Ok, well legalising many drugs including heroin and cocaine would an option to mitigate the associated human suffering and petty crime but it's an entirely different ballpark to what's being discussed here and so it's for another day that one.

As for cannabis, I didn't say it was "the answer" I said it would go a way towards helping.

Yes, alcohol is a drug and heroin is a drug and cocaine is a drug and cannabis is a drug and paracetamol is a drug. Not all drugs are the same. Just because they are called "drug" doesn't make them equal.
That's called over-extension.
Banana is fruit and apple is fruit so if they are both fruit then is an apple a banana? No.


So anyway, my point. Which I shouldn't have to explain because it's common knowledge almost to the point of stereotype.
Legalising cannabis would make it more easily available and perhaps more widely used. Compared to alcohol, cannabis affects people in a very different way. It's difficult to put yourself in hospital with one night's heavy cannabis use. It's almost impossible to reach the LD50 of cannabis in one sitting, unlike alcohol.
Contrary to the propaganda, cannabis doesn;t make people lairy in the street, doesn't make people kick off in the kebab house and doesn;t make them so off their head they can't stand up or stay away from the river or fall in front of cars.

Above all, cannabis appears to have a calming affect. A toke or two before going out on the town would suppress the desire to get so hammered and indeed perhaps make it physically harder.
Maybe young people would take to sitting around listening to music and chatting whilst stoned, instead of yawping around town dressed as gorillas, puking and kicking each others heads in?

It's worth a try I'd say.
Well said.
[quote][p][bold]Buzzz Light-year[/bold] wrote: [quote][p][bold]Big Bad Wolf[/bold] wrote: [quote][p][bold]Buzzz Light-year[/bold] wrote: Here's something simple that would go a way towards helping this problem..... Legalise cannabis.[/p][/quote]Why stop there? Why not legalise cocaine and heroin? I know that you will now wheel out the "But alcohol is a drug" line but legalising Cannabis is not the answer in my opinion.[/p][/quote]Ok, well legalising many drugs including heroin and cocaine would an option to mitigate the associated human suffering and petty crime but it's an entirely different ballpark to what's being discussed here and so it's for another day that one. As for cannabis, I didn't say it was "the answer" I said it would go a way towards helping. Yes, alcohol is a drug and heroin is a drug and cocaine is a drug and cannabis is a drug and paracetamol is a drug. Not all drugs are the same. Just because they are called "drug" doesn't make them equal. That's called over-extension. Banana is fruit and apple is fruit so if they are both fruit then is an apple a banana? No. So anyway, my point. Which I shouldn't have to explain because it's common knowledge almost to the point of stereotype. Legalising cannabis would make it more easily available and perhaps more widely used. Compared to alcohol, cannabis affects people in a very different way. It's difficult to put yourself in hospital with one night's heavy cannabis use. It's almost impossible to reach the LD50 of cannabis in one sitting, unlike alcohol. Contrary to the propaganda, cannabis doesn;t make people lairy in the street, doesn't make people kick off in the kebab house and doesn;t make them so off their head they can't stand up or stay away from the river or fall in front of cars. Above all, cannabis appears to have a calming affect. A toke or two before going out on the town would suppress the desire to get so hammered and indeed perhaps make it physically harder. Maybe young people would take to sitting around listening to music and chatting whilst stoned, instead of yawping around town dressed as gorillas, puking and kicking each others heads in? It's worth a try I'd say.[/p][/quote]Well said. JasBro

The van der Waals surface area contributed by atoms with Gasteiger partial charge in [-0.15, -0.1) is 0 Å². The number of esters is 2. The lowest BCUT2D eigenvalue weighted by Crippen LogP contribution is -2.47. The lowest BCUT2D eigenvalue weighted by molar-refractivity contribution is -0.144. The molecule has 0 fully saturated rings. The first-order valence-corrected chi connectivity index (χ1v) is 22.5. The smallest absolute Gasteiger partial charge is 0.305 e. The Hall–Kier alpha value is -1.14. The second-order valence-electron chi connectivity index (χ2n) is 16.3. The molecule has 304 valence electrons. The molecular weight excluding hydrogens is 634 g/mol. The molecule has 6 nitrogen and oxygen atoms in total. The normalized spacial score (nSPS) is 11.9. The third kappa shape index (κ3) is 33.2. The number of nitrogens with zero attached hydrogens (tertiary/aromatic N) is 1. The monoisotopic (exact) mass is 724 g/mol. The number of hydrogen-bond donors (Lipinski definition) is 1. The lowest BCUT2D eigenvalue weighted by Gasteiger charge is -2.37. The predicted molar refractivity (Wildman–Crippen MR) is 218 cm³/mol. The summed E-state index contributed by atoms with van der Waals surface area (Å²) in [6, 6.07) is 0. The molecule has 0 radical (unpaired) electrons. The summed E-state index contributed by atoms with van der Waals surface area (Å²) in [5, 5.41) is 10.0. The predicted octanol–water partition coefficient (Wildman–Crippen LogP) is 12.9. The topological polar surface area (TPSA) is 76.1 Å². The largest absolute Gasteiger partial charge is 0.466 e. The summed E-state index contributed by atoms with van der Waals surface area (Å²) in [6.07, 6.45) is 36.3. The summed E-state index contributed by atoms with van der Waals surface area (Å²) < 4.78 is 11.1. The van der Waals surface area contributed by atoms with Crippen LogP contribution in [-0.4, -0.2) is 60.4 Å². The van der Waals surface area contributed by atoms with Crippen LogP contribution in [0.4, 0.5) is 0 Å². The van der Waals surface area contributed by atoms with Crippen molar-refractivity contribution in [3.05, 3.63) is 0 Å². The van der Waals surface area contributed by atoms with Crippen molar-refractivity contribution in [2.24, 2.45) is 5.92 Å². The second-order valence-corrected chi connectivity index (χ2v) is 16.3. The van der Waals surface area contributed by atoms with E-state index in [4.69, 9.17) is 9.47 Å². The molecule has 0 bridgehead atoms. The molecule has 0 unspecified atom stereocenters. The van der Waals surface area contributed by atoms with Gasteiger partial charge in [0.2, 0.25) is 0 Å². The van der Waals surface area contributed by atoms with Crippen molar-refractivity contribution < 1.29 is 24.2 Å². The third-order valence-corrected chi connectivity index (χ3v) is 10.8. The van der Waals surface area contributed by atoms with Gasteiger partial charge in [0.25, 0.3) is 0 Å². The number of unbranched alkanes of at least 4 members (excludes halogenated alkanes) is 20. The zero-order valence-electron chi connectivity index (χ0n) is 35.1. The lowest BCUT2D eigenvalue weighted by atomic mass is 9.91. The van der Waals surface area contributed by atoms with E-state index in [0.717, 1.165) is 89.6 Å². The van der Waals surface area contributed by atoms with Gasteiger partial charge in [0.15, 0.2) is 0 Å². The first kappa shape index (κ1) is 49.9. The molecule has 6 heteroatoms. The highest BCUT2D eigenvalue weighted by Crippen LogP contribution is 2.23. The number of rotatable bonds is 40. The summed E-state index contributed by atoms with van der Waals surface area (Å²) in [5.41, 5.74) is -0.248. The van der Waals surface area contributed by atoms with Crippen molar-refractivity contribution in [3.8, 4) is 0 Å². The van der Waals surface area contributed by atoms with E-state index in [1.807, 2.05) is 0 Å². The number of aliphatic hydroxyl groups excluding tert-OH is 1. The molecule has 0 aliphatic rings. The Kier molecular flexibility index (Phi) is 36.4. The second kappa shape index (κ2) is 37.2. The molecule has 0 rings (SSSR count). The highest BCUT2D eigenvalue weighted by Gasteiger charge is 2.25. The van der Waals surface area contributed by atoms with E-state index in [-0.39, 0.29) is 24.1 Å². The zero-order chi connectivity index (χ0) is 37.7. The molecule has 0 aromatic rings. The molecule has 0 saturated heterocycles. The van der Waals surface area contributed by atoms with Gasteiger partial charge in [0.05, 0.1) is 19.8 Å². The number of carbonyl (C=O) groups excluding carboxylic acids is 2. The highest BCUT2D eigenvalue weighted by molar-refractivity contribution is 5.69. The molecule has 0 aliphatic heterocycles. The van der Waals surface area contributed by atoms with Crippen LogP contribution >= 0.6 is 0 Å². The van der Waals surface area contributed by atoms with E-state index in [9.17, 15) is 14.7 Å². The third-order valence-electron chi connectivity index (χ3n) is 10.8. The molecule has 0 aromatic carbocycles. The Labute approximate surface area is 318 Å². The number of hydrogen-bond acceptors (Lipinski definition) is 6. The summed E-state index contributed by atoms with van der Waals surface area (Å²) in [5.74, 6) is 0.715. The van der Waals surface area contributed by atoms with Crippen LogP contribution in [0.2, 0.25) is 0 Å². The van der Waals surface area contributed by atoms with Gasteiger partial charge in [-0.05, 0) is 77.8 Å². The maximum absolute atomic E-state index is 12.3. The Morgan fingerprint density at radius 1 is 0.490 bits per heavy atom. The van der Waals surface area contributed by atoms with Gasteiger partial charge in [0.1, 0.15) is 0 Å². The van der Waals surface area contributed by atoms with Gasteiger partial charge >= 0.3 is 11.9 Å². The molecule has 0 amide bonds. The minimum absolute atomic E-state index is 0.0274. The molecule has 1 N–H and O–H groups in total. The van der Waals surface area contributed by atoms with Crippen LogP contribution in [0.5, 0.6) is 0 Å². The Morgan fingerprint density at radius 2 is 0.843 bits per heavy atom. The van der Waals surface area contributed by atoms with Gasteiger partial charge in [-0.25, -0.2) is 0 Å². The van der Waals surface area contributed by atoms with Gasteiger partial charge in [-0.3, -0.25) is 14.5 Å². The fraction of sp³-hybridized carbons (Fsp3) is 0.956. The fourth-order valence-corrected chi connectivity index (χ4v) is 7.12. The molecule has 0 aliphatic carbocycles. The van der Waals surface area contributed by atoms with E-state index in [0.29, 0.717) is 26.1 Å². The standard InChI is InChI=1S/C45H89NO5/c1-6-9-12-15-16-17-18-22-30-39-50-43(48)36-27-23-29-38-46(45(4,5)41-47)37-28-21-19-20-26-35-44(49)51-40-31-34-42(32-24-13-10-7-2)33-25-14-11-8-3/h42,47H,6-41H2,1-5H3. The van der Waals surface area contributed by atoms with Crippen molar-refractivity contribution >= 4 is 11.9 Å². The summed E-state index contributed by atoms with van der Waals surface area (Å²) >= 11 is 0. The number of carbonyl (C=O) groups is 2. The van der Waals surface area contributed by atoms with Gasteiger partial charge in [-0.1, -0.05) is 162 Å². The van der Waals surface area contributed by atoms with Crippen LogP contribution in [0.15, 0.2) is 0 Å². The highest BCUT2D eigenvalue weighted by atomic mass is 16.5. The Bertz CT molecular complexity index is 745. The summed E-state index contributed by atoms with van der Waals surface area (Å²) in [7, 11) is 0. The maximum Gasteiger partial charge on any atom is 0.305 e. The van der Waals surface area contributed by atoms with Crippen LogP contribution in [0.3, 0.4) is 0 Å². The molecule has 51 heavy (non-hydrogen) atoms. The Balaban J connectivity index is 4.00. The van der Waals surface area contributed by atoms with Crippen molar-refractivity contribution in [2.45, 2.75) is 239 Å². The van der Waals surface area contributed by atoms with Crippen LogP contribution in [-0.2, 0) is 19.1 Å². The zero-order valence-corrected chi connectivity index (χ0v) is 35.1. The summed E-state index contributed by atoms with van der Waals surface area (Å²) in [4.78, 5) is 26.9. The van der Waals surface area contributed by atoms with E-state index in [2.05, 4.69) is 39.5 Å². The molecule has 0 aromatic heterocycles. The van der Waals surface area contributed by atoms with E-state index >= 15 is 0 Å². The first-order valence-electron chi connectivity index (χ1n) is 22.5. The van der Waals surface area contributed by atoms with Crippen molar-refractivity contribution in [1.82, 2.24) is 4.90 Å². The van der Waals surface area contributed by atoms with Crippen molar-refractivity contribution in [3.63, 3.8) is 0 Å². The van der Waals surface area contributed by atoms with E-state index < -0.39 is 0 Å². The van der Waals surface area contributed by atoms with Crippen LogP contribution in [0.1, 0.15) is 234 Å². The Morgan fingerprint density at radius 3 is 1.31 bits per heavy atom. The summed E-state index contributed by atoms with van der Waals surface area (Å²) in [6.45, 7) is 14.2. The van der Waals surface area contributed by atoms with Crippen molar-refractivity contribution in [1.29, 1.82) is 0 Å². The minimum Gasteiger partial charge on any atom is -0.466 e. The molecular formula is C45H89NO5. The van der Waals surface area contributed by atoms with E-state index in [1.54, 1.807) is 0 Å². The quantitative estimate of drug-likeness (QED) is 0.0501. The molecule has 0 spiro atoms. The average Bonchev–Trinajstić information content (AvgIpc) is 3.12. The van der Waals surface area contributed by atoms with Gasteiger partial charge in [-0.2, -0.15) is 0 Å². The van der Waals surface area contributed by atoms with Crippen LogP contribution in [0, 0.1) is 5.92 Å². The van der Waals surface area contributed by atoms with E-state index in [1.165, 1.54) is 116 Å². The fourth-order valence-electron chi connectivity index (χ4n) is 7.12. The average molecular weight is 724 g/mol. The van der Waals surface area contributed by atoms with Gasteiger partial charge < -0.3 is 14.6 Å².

• Score: 4

8:10pm Thu 10 Jul 14

sheps lad says...

Buzzz Light-year wrote:
Here's something simple that would go a way towards helping this problem..... Legalise cannabis.
Were you in San Francisco with flowers in your hair?
[quote][p][bold]Buzzz Light-year[/bold] wrote: Here's something simple that would go a way towards helping this problem..... Legalise cannabis.[/p][/quote]Were you in San Francisco with flowers in your hair? sheps lad
  • Score: 1

8:47pm Thu 10 Jul 14

Buzzz Light-year says...

sheps lad wrote:
Buzzz Light-year wrote:
Here's something simple that would go a way towards helping this problem..... Legalise cannabis.
Were you in San Francisco with flowers in your hair?
No I was in space being a ranger, looking out for the evil Zorg.

San Francisco and that whole sixties thing was more about LSD and the changing post war dynamic.